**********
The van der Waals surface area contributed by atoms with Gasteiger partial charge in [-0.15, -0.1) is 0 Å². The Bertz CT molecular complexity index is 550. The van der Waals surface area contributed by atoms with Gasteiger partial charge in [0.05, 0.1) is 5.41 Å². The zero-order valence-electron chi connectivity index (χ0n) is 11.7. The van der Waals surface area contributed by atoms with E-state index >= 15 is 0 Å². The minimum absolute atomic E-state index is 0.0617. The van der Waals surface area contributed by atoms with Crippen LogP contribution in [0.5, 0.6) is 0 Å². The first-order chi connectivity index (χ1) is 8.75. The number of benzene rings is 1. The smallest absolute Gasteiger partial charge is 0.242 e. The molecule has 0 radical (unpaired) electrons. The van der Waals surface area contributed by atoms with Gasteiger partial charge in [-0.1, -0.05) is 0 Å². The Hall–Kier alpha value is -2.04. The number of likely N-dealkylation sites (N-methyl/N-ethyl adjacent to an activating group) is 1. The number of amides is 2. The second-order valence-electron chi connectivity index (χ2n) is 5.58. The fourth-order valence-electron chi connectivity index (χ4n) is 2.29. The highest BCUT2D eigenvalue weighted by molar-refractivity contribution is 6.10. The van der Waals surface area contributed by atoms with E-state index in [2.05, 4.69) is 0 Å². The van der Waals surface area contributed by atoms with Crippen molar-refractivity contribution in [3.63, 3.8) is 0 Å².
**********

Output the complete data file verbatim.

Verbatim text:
The van der Waals surface area contributed by atoms with Gasteiger partial charge in [-0.15, -0.1) is 0 Å². The Bertz CT molecular complexity index is 550. The van der Waals surface area contributed by atoms with Gasteiger partial charge in [0.05, 0.1) is 5.41 Å². The zero-order valence-electron chi connectivity index (χ0n) is 11.7. The van der Waals surface area contributed by atoms with E-state index >= 15 is 0 Å². The minimum absolute atomic E-state index is 0.0617. The van der Waals surface area contributed by atoms with Crippen LogP contribution in [0.5, 0.6) is 0 Å². The first-order chi connectivity index (χ1) is 8.75. The number of benzene rings is 1. The smallest absolute Gasteiger partial charge is 0.242 e. The molecule has 0 radical (unpaired) electrons. The van der Waals surface area contributed by atoms with Gasteiger partial charge in [-0.1, -0.05) is 0 Å². The Hall–Kier alpha value is -2.04. The number of likely N-dealkylation sites (N-methyl/N-ethyl adjacent to an activating group) is 1. The number of amides is 2. The second-order valence-electron chi connectivity index (χ2n) is 5.58. The fourth-order valence-electron chi connectivity index (χ4n) is 2.29. The highest BCUT2D eigenvalue weighted by molar-refractivity contribution is 6.10. The van der Waals surface area contributed by atoms with E-state index in [2.05, 4.69) is 0 Å². The van der Waals surface area contributed by atoms with Crippen molar-refractivity contribution in [3.63, 3.8) is 0 Å².